The association also occurs on a gently sloping bench near the foot of the Chalk escarpment east of Wallingford, where the Wallingford gravels rest on hard chalk. The gravels are similar to Plateau Drift but include thick coarse-textured material in which Sonning and Bockmer soils are developed. These patches are often fringed by well drained deep, fine loamy Sheldwich soils. Ludford soils are common downslope in the west. The soil pattern is usually complex everywhere.

On the highest parts of the North Downs, between Guildford and Dorking and east of the Mole Gap, the soils are developed in the sandy and gravelly Netley Heath Deposits. Here Winchester and Givendale soils are rare because the drift is generally thick. Well drained coarse loamy Maxted soils with reddish clay at depth, are common in coarse-textured patches near Ranmore Common and on Headley and Netley Heaths. Carstens and Batcombe soils with flinty fine silty upper layers, occur in many places as small patches where there is some aeolian silty drift. Loamy Moulton, Maplestead, Weasenham and Ludford soils are occasionally included in the heads of valleys. The small area west of Farnham includes some Oak soils. Here the parent material is Head, much disturbed by cryoturbation, which contains material from Reading Beds as well as sand, loam and gravel from former river terraces. On the South Downs between Brighton and Eastbourne, soils with fine loamy upper horizons predominate, and Berkhamsted soils are rare. The deposits thin rapidly towards ridge shoulders where clayey Winchester and Givendale soils are common.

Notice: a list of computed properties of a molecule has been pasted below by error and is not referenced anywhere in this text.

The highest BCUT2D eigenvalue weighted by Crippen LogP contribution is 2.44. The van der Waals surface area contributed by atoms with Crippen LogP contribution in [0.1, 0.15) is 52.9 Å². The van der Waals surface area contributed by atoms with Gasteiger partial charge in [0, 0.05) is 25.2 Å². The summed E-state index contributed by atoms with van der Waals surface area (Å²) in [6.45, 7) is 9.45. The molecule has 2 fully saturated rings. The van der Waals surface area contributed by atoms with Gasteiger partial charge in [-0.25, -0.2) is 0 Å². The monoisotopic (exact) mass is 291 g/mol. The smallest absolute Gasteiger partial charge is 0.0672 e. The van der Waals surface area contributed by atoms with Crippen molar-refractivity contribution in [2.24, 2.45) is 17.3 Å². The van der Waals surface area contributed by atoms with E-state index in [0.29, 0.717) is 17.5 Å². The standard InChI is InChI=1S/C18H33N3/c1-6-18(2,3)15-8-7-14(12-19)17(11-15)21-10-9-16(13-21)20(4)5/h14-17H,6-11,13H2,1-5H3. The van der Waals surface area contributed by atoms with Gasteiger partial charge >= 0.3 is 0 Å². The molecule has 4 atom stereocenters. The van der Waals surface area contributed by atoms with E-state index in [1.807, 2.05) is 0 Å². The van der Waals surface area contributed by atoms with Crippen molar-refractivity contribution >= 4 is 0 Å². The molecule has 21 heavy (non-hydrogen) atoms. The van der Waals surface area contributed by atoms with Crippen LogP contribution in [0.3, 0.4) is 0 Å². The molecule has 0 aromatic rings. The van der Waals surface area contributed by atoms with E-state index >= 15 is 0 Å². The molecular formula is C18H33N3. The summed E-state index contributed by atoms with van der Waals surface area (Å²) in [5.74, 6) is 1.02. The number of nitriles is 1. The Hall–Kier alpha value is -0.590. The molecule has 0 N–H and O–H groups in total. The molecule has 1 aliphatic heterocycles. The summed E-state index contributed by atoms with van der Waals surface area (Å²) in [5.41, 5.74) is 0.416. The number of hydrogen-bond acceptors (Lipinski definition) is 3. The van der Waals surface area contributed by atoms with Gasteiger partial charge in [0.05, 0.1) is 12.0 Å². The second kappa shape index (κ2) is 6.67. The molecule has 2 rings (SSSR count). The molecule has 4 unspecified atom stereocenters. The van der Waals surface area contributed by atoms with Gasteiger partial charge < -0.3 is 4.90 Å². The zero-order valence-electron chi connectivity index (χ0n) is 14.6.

On the Hythe Beds in Kent the association is found on Angular Chert Drift which is characterised by angular cherty sandstone fragments from the Lower Greensand. Here flints are rare and the soils were mapped as the Willington association. Willington series has now been correlated with Marlow series. Hornbeam soils are common in this district and Berkhamsted soils locally frequent. Batcombe soils occur where the parent material includes much aeolian silty drift. Maplestead and Ludford soils are developed in deep loamy drift in dry valley heads.

Soil Water Regime

Marlow and Winchester soils are well drained (Wetness Class I) despite having clayey subsoils. The latter are well structured allowing free percolation of drainage water to the porous rock beneath. The land readily accepts excess winter rain. The clayey subsoils of Berkhamsted and Hornbeam soils are less well structured and moderately permeable but the presence of a chalk substratum ensures that these soils are only occasionally waterlogged (Wetness Class II or III) and land drainage is rarely necessary for common agricultural crops. The principal soils have good reserves of water available for crop growth and they are slightly droughty for cereals but moderately droughty for potatoes and very droughty for grass.

Cropping and Land Use

There are long periods in autumn when the soils can be cultivated but there are fewer opportunities in spring, and in wet seasons the number of suitable days is very restricted. The stony ground causes implement wear, limits precision drilling and makes the harvesting of root crops difficult. The land is largely arable, mainly winter cereals with grass leys. Poaching risk is negligible in average years but grass production is seriously limited by drought. The soils have a natural tendency towards acidity so regular liming is needed. Topsoils cap and pan where amounts of organic matter are small.

There are semi-natural mixed deciduous woodlands at Netley Heath, Ranmore Common and Box Hill on the North Downs. The natural acidity of the soils is reflected in the character of the woodland which contrasts sharply with the calcicolous vegetation of adjacent chalk scarps. The main trees are oak or beech with oak, often accompanied by birch, ash and gean. Holly and yew are common in the shrub layer and the ground flora consists of honeysuckle (Lonicera periclymenum), bramble (Rubus spp.) and wood sage (Teucrium scorodonia) with bracken (Pteridium aquilinum) in the open areas such as Ranmore Common.

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0581e MARLOW